It is that time of year and with every Christmas season comes a new trend that you will see in stores when you are shopping.   This year you cannot help but see the cute ceramic gingerbread houses everywhere.  There are gingerbread house doormats, gingerbread house ornaments, and even gingerbread house plates and serving dishes.  You name it there is a gingerbread house in some shape or form this year.  My all-time favorite form of this trend is the Pottery Barn gingerbread houses so I decided to make my own gingerbread house diy.  Click here if you want to see what they look like.

At first, I thought of making them with balsa wood and then I thought I could just buy some pre-made house forms at the dollar store, but then I had an ingenious idea.  What about taking some of the Christmas houses that I have collected over the years and turn them in look-alikes for the Pottery Barn gingerbread houses?

Original Christmas house with deep red tile roof
Christmas house: Before

Come let me show you just how easy it is!

Materials:

  • ceramic Christmas house
  • ceramic Christmas house accessories such as trees, bridges, signs, etc.
  • wood trees
  • DecoArt Crafter’s Acrylic paint in Tan
  • white acrylic paint
  • white sharpie marker or Trimbrite Tire Lettermate pen in white
  • Air-Dry Clay in white
  • flat paint brushes – 1 inch wide and 1/4″ inch wide
Air dry clay container, tan paint and tire lettering pen
Materials

​You can do this project with all the different sizes of Christmas houses or even the larger ones.  So get digging into all your old boxes of Christmas decor and see what you can find.

Original Christmas church
Christmas church: Before

I found a cute little bridge.

Ceramic bridge for Christmas village
Ceramic bridge: Before

Along with these trees.

Three wood trees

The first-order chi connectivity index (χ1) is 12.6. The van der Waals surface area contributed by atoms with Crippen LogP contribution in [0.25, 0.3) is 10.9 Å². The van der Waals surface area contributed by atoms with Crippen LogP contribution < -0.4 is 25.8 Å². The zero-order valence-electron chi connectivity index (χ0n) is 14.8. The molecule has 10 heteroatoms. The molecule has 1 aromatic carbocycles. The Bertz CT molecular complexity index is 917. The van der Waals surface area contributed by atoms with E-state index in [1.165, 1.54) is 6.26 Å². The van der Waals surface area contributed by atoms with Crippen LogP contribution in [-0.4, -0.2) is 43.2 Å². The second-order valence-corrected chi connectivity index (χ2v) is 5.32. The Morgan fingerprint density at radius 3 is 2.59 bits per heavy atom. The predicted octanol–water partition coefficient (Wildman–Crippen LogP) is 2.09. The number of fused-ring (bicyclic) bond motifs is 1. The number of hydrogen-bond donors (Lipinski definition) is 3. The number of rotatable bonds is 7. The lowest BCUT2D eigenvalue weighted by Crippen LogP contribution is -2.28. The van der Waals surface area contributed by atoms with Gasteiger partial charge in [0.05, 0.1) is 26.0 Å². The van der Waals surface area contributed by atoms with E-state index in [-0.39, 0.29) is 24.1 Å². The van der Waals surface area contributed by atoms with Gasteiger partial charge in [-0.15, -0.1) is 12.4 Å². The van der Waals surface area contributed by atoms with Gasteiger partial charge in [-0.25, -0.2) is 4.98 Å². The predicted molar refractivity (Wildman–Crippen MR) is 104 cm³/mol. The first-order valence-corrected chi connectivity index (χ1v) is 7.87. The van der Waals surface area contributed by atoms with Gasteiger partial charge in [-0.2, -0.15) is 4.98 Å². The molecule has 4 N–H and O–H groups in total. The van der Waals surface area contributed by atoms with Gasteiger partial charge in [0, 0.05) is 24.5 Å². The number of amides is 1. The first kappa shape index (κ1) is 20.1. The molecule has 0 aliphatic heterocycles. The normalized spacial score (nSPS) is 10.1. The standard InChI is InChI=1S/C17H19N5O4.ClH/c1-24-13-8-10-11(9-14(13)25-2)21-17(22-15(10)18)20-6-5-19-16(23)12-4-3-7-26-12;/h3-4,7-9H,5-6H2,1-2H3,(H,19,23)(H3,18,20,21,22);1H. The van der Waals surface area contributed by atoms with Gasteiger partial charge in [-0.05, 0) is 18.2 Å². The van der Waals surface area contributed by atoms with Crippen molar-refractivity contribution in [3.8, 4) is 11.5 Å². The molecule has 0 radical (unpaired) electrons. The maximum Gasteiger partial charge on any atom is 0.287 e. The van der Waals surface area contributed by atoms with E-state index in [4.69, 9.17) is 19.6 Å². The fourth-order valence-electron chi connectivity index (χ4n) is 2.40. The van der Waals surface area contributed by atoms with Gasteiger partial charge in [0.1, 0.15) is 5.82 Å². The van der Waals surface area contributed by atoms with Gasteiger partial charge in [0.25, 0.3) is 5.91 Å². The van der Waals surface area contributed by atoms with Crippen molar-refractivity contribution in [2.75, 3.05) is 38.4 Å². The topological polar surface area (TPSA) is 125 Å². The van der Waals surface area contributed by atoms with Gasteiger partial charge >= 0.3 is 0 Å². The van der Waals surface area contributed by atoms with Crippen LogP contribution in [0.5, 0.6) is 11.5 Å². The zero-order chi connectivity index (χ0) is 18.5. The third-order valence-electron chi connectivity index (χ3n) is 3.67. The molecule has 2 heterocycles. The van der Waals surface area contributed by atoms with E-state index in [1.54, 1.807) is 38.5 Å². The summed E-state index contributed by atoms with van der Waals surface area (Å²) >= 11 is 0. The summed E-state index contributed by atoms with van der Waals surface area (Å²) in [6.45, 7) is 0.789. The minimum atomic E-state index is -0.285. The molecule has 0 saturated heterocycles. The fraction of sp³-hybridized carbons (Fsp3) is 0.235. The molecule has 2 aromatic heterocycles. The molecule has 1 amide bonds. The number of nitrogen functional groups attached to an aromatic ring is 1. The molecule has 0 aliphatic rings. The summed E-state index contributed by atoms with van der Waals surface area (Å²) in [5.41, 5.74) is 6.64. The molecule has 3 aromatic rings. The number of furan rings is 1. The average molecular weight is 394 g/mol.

Wood trees: Before

Step 1:  Clean

Clean all items to be painted.  If they have a glossy surface, give them a light sanding and then wipe with a damp cloth until fully clean.

If you use wood trees like I did, make sure there are no loose pieces.  If there are, remove and sand that area until it is smooth.

Step 2:  Basecoat

Apply an even coat of tan acrylic paint to all of the pieces.  Leave to dry.

Painting Christmas house in tan paint
Base coating Christmas house

Apply a second coat if there are still original colors showing through.  Let dry.

Ceramic Christmas house painted tan

​With the trees, also completely cover the tree portion and whatever the base is in full coverage tan acrylic paint.  Let dry and set aside.

Green wood tree being painted tan
Base coating tree

Also paint any accessories tan.

Ceramic bridge being painted tan
Base coating bridge

Step 3:  Apply clay as snow to houses

My Christmas houses only had patches of snow on them and I wanted it to look like a heavy snowfall had just occurred so I applied a thick layer of Air-Dry Clay.

To apply the clay, break off pieces and push them into the roof and any areas where snow would naturally fall.  

You can have some snow hanging over the edges or if your Christmas house has details on the fascia (ie the wooden trim that is located just under the roof line) then have the snow end where the roof ends.  I looked at photos and snow on rooftops can droop over or be upright.